Tuesday, March 27, 2018

Homiletic Reflection - Good Friday

A Homiletic Reflection for Good Friday

Sarah Sanderson-Doughty

John 18.1 – 19.42


“Blessings on the one who comes in the name of the Lord!”

“Blessings on the King of Israel.” 

So the crowd shouted when Jesus arrived in Jerusalem on that first day of his last week.  They shouted while waving palm branches.  Palm branches were signs of victory.  This man who raised Lazarus from the dead, he would free Israel from the oppression of Roman occupation.  He was not a puppet of Rome. If he had power over death, surely he had power over empire.  Surely he was the conquering king they had long desired. And now he’s riding into the capital city, in time for Passover celebrations. Anticipation and excitement hang in the air.  

Jesus the Nazarene, King of the Jews

Written in Aramaic, the everyday speech of the people of Israel in Jesus’ day. Speaking plainly to the religious leaders who so recently declared “we have no king but the emperor.”  Speaking plainly to the crowds who shouted out blessings on the king of Israel.  These words hanging above a bloodied and broken body crowned with thorns… a knife to the gut of the people of Israel— This is what happens to your hope.  This is what happens to your power.  This is how pathetic you are.  

Jesus the Nazarene, King of the Jews

Written in Latin, the Roman mother tongue, meant to be a joke, a barb, a means of shame and control… Pilate gets the last word, what he has written, he has written.  

Jesus the Nazarene, King of the Jews.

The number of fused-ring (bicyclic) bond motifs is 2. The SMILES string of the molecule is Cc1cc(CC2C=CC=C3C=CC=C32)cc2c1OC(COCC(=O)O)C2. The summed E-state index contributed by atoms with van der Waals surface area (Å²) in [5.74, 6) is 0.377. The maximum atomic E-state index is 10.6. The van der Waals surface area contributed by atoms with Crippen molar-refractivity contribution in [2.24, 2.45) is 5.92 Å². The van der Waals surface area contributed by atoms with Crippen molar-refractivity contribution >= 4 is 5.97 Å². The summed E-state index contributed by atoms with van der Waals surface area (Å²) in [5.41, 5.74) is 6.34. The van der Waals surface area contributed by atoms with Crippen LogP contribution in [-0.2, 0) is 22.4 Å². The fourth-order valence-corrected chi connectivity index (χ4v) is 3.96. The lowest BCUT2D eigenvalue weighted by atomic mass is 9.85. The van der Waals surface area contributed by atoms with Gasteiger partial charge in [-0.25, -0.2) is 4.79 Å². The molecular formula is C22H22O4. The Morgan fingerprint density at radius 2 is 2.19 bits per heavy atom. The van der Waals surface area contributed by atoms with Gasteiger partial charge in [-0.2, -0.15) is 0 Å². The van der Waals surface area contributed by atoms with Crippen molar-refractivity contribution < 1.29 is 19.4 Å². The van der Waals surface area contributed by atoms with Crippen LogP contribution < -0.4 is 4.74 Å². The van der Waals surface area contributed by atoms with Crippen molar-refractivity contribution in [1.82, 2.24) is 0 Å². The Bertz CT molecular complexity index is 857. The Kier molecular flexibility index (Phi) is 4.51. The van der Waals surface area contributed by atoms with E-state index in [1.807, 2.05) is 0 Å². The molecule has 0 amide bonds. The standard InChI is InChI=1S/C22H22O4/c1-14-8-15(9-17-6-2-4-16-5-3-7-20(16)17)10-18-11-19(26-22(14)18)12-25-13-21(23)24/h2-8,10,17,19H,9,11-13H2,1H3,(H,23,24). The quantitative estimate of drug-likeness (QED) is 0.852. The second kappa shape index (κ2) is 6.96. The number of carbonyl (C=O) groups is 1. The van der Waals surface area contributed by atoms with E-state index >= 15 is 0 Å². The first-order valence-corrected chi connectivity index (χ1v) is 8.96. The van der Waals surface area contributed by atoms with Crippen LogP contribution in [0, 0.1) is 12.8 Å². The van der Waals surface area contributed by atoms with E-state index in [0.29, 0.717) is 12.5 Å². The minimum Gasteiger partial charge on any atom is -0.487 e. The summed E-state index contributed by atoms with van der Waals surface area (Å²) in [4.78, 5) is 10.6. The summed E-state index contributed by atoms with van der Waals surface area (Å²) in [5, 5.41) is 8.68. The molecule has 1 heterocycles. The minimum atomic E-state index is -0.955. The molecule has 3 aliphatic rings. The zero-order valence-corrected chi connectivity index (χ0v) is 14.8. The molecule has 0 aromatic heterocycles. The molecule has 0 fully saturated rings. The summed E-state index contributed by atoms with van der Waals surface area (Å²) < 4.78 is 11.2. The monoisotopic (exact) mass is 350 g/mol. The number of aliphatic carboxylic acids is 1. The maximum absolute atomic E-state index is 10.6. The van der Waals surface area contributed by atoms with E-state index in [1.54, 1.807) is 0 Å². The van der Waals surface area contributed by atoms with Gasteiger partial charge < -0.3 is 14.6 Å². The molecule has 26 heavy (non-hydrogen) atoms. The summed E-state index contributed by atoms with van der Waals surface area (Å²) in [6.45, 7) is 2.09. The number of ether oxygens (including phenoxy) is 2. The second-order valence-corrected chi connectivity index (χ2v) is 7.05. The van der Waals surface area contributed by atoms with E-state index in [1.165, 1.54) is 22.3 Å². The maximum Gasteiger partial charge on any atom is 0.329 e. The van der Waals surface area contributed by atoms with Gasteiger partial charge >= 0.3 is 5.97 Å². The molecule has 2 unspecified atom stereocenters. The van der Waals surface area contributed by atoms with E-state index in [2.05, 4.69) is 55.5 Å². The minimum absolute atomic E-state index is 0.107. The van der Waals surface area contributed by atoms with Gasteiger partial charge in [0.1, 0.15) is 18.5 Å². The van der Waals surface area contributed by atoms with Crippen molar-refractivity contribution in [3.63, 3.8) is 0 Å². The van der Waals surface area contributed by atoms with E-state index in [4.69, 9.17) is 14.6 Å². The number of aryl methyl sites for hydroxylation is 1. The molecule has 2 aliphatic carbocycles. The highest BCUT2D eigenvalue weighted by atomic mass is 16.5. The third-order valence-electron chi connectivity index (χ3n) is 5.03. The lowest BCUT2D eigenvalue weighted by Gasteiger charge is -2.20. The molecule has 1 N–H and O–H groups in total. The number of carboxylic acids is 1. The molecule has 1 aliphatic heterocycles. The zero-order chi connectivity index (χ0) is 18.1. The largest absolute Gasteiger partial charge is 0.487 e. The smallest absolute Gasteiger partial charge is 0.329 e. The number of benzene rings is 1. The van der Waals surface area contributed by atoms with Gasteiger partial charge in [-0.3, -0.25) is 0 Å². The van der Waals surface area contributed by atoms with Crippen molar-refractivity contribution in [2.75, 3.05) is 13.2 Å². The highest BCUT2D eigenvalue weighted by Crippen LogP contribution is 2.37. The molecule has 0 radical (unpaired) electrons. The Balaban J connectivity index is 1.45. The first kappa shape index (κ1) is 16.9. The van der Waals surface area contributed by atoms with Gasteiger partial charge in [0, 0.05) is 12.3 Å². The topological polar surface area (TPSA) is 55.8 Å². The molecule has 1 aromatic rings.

Written in Greek, so that the Jews home in Jerusalem for the Passover, and the Gentiles there for business, so all could take heed. This is a broken nation, a broken people, with a broken king.  Don’t even think of challenging Rome.

Jesus the Nazarene, King of the Jews.  

Written so all can read… and despite what the people thought they wanted in a king, and what Pilate meant by these words, and how these words felt to the Jewish people who read them… they speak truth.  Jesus is enthroned on the cross.  He is lifted up for all to see. He is named for all to understand.  The Word made flesh, God with us, the true King of Israel, indeed the true King of creation. The King of the Jews is the King over all, the source, salvation, and sustenance of all that is. 

When Jesus is proclaimed the King of the Jews, in all the languages of the empire, he is proclaimed sovereign over all. Over those who betrayed him, denied him, cursed him, taunted him, mocked him, accused him, whipped him, abused him, crucified him— over Jews and Greeks and Romans. And with Jesus’ body hanging on that cross, God is showing us something about how God rules… in self-sacrificing love, humility, vulnerability, in solidarity with the weak, the poor, the oppressed.  

This Word, the Word made flesh, is the last and eternal word. 

Sarah Sanderson-Doughty is Pastor and Hard of Staff of St. Andrew’s Presbyterian Church, Portland, Oregon. She earned her Ph.D. in Theological Studies at Vanderbilt University. Sarah, her husband, Kevin, and their daughter, Caroline, love board games, exploring nature, and sharing great food with people.

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